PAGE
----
Prevention and Screening

While nothing can be done to prevent type 1 diabetes, there are steps anybody can take to minimize the risk of developing type 2 diabetes — or manage it after it has already developed.

Type 2 Diabetes Risk Test

It's never too late to steer yourself away from type 2 diabetes. It just requires making some healthy adjustments in your routine. Knowing if you're at risk is a powerful way to start.
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    Take a screening test

    All adults starting at age 35 should be screened for diabetes. However, your provider may recommend you be screened earlier if you have certain risk factors.
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    Exercise regularly

    In addition to making you feel healthy and strong, exercise can help you maintain a healthy weight, increase energy levels, improve mood, lower blood pressure, increase high-density protein (HDL) cholesterol, and better manage blood sugar levels.
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    Maintain a healthy weight

    Staying in a healthy weight range reduces your risk for type 2 diabetes, as well as heart disease and stroke. Losing even just a small amount of weight (5-7% of your body weight or 10-14 lbs for a 200lb person) can significantly reduce your risk of developing type 2 diabetes!
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    Eat right

    Eating a balanced, healthy diet is an important part of promoting overall health and managing your diabetes. The diabetes myplate is a great starting point on how to create a healthy, balanced meal.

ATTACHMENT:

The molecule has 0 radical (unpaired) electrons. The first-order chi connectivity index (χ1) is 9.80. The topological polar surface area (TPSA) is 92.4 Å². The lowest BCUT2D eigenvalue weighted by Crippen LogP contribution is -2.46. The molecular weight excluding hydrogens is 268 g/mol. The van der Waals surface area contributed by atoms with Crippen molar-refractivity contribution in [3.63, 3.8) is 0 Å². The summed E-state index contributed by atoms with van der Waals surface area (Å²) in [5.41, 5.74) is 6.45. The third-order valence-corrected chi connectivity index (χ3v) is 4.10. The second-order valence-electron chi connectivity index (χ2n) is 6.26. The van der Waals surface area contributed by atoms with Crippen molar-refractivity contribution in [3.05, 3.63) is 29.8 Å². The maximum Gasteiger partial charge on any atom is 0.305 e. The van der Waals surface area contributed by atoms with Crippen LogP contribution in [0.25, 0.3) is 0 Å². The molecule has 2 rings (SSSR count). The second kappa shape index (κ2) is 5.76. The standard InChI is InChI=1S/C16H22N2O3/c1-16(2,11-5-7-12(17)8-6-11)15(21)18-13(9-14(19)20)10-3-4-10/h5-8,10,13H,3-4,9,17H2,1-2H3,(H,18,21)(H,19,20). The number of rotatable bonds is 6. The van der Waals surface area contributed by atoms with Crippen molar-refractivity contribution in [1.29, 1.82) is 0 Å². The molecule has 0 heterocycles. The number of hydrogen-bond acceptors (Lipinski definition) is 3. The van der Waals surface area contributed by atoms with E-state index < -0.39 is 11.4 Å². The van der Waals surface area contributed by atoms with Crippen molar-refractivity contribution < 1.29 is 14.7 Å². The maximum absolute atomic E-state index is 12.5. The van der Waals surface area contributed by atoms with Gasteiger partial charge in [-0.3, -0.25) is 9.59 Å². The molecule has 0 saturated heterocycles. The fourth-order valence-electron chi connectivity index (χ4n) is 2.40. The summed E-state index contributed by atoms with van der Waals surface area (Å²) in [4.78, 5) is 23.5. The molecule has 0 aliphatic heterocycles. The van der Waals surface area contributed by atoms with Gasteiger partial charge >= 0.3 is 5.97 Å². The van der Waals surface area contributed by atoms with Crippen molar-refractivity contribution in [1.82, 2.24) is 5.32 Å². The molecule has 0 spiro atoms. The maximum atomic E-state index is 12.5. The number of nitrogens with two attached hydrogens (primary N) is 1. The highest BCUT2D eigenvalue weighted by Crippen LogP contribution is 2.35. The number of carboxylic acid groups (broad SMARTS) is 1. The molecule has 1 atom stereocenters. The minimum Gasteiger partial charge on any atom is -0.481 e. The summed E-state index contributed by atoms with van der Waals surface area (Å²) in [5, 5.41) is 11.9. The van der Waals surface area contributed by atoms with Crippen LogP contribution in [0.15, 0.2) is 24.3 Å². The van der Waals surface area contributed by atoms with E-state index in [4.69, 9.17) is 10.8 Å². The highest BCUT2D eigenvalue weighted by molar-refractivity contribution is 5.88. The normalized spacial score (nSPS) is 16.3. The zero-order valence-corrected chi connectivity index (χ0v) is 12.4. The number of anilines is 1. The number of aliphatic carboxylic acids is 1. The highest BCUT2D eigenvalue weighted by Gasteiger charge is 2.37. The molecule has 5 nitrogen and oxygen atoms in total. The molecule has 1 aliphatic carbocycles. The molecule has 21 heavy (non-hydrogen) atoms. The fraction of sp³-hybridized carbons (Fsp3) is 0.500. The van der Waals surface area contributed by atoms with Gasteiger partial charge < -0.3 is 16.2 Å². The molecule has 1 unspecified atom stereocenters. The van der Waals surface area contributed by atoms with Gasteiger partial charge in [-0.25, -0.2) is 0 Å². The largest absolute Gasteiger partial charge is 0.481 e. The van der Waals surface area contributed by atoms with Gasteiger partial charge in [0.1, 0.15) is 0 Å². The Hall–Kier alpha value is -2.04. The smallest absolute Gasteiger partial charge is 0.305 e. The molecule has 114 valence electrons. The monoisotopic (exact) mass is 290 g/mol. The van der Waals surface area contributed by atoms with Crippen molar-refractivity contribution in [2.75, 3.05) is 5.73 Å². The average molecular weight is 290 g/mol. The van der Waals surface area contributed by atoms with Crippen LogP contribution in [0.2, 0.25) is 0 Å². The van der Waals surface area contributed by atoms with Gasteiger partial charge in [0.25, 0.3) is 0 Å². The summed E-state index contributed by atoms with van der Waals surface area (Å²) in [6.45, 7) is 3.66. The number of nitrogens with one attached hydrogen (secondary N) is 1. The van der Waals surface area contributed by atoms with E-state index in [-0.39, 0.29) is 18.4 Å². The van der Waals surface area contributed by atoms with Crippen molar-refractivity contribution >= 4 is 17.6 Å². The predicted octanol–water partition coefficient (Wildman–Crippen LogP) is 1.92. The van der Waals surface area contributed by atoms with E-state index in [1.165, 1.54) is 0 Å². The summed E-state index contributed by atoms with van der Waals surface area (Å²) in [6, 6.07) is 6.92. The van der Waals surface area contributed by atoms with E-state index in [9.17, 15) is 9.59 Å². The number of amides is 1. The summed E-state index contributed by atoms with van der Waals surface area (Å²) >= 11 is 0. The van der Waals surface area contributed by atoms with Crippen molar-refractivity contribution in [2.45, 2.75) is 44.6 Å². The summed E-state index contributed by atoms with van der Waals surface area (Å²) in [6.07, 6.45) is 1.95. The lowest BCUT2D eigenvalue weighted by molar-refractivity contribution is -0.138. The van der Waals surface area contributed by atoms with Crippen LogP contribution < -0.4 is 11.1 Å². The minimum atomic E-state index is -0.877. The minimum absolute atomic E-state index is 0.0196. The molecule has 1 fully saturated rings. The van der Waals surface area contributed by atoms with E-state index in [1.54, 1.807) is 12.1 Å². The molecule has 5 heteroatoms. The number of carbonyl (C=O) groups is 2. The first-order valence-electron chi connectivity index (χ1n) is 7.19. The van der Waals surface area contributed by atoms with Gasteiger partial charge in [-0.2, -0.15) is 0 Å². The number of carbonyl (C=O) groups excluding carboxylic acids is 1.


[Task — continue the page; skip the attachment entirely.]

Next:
For those with prediabetes, 5-7% weight loss and 150 minutes of exercise per week can reduce your risk of developing diabetes by 58% (71% for people over 60 years old), according to the CDC. Focusing on developing healthy habits can help reduce your risk.
Avoid or limit highly processed foods
Choose water over sugary drinks
Eat a well-balanced diet
Exercise regularly
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Limit alcohol intake
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Maintain a healthy body mass index (BMI)
Quit smoking
Remember that small changes can lead to big results. Even adding a few healthier habits can help make an impact and prevent diabetes. Learn more about small changes you can make.


More than 1 in 3 American adults have prediabetes. Of those with prediabetes, more than 80% don’t know they have it. Even people with type 2 diabetes may not know they have diabetes. In fact, about 1 in 5 American adults have type 2 diabetes, but don’t know it. That is why regular screenings are recommended.

It can take many years for symptom of type 2 diabetes to develop and many people may not notice symptoms at all. If you are experiencing any of the problems listed below, it doesn’t necessarily mean you have diabetes. It means it’s a good time to see your healthcare provider to discuss your symptoms and get checked for diabetes.

  • Increased thirst
  • Hunger after eating
  • Frequent urination
  • Unexplained weight loss
  • Blurred vision
  • Headaches
  • Fatigue
  • Cuts and bruises that are slow to heal
  • Tingling, pain, or numbness in the hands or feet

Screening for Diabetes